– Arbresha Vlashi, President of the Council of the Municipality of Struga

Still, in order to realize the vision of Mrs. Arbresha Vlashi, it is necessary to have broad social consensus, institutional commitment and responsibility and, of course, to raise public awareness. What can help in the short term?

  1. Financing and supporting women in leadership positions in politics.
  2. Quotas - where there are none, there are no women.
  3. Investing in a care economy, i.e., sharing the domestic responsibilities that are dominantly performed by women.
  4. Strict sanctioning of hate speech for changing cultural norms.
  5. Maximum involvement of men.
  6. Positive portrayal of women leaders because they are the ones whose example young people will follow.

Imagine a scene like this: pre-election TV debate, local elections 2041, five male candidates and five female candidates. Journalists ask the male mayoral candidates: How will you cope with the balance between family responsibilities and the responsibilities of the mayoral position? While the question for the female candidates is: Which female politician was your inspiration in 2022?

Equality is neither a threat, nor an unattainable dream. It is feasible. It will not happen overnight, nor will it be announced with fireworks. However, to make it happen, long-term and sincere joint efforts are required, by both men and women, in order to accelerate the process that is inevitably coming. For the sake of all!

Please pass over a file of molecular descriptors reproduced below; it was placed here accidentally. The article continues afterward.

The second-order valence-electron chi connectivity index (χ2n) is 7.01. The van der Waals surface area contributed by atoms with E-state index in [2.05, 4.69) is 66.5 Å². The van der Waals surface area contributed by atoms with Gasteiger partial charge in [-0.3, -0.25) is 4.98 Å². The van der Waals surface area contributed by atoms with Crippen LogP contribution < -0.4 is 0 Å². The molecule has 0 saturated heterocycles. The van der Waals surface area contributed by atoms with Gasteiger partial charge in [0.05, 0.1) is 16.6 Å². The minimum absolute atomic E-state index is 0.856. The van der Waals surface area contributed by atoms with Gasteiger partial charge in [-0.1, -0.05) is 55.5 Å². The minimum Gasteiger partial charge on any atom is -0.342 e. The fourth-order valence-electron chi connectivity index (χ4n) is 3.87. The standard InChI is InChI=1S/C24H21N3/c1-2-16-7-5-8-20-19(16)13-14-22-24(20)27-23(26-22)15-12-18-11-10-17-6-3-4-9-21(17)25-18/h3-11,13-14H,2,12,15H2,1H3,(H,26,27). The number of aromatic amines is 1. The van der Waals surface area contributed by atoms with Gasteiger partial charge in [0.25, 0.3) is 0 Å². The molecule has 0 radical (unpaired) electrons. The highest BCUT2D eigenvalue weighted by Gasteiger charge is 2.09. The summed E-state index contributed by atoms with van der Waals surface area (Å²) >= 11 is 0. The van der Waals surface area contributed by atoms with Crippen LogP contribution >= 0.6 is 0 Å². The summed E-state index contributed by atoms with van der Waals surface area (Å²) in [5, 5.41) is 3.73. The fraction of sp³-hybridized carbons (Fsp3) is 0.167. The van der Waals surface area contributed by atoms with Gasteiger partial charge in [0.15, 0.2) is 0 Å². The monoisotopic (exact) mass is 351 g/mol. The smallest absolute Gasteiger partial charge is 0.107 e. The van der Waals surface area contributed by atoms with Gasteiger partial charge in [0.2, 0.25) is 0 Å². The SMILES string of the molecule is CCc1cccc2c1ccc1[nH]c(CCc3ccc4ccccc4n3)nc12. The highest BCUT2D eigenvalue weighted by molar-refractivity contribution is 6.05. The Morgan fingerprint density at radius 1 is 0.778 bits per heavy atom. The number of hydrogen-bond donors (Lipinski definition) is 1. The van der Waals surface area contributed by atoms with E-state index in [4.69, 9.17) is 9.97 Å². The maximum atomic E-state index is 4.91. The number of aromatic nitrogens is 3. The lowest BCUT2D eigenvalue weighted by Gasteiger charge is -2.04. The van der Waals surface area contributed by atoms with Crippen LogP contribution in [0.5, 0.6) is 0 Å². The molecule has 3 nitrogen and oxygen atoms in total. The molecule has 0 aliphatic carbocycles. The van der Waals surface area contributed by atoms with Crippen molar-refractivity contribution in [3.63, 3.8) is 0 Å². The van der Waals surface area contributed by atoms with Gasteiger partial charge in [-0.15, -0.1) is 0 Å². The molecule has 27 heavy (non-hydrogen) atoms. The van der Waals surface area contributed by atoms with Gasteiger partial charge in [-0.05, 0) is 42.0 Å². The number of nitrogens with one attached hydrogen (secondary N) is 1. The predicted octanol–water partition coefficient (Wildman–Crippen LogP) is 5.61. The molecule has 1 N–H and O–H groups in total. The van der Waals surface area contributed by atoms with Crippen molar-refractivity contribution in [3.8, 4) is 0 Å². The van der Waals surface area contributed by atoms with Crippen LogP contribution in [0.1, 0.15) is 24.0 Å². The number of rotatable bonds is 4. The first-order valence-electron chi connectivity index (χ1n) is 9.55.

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The video statements used in the blog are from the debate titled "Gender-Responsive Municipalities" which was held on 23.12.2021 within the Annual Conference on Decentralization and Local Governance, organized by the UNDP.

[1] Total number of elected mayors in the period 1996 - 2021 - Reactor - research in action (reactor.org.mk)

[2] Composition of the Government of the Republic of North Macedonia | Government of the Republic of North Macedonia (vlada.mk)

[3]  Local elections 2021, review of candidate lists for mayors and selected representatives from gender aspect - Reactor - research in action (reactor.org.mk)

[4] Women in the time of COVID-19: The value of unpaid labour - Reactor - research in action (reactor.org.mk)

[5] Women Political Leaders: The Impact of Gender on Democracy | Westminster Foundation for Democracy (wfd.org)